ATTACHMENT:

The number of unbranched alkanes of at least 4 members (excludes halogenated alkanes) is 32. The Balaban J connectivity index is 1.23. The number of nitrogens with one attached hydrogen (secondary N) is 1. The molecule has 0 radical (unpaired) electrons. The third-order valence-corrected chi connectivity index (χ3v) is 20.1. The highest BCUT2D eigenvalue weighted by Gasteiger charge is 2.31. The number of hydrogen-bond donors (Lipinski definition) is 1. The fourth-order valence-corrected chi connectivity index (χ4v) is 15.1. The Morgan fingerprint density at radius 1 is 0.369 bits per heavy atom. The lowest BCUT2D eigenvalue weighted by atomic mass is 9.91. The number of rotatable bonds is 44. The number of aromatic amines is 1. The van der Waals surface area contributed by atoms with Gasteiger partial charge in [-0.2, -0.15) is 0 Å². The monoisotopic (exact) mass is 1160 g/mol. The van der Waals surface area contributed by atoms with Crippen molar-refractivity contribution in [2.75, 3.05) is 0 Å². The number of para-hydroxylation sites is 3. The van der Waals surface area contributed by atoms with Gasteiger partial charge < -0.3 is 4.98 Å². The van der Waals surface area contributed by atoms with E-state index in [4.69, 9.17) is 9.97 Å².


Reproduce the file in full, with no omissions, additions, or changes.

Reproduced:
The number of unbranched alkanes of at least 4 members (excludes halogenated alkanes) is 32. The Balaban J connectivity index is 1.23. The number of nitrogens with one attached hydrogen (secondary N) is 1. The molecule has 0 radical (unpaired) electrons. The third-order valence-corrected chi connectivity index (χ3v) is 20.1. The highest BCUT2D eigenvalue weighted by Gasteiger charge is 2.31. The number of hydrogen-bond donors (Lipinski definition) is 1. The fourth-order valence-corrected chi connectivity index (χ4v) is 15.1. The Morgan fingerprint density at radius 1 is 0.369 bits per heavy atom. The lowest BCUT2D eigenvalue weighted by atomic mass is 9.91. The number of rotatable bonds is 44. The number of aromatic amines is 1. The van der Waals surface area contributed by atoms with Gasteiger partial charge in [-0.2, -0.15) is 0 Å². The monoisotopic (exact) mass is 1160 g/mol. The van der Waals surface area contributed by atoms with Crippen molar-refractivity contribution in [2.75, 3.05) is 0 Å². The number of para-hydroxylation sites is 3. The van der Waals surface area contributed by atoms with Gasteiger partial charge < -0.3 is 4.98 Å². The van der Waals surface area contributed by atoms with E-state index in [4.69, 9.17) is 9.97 Å².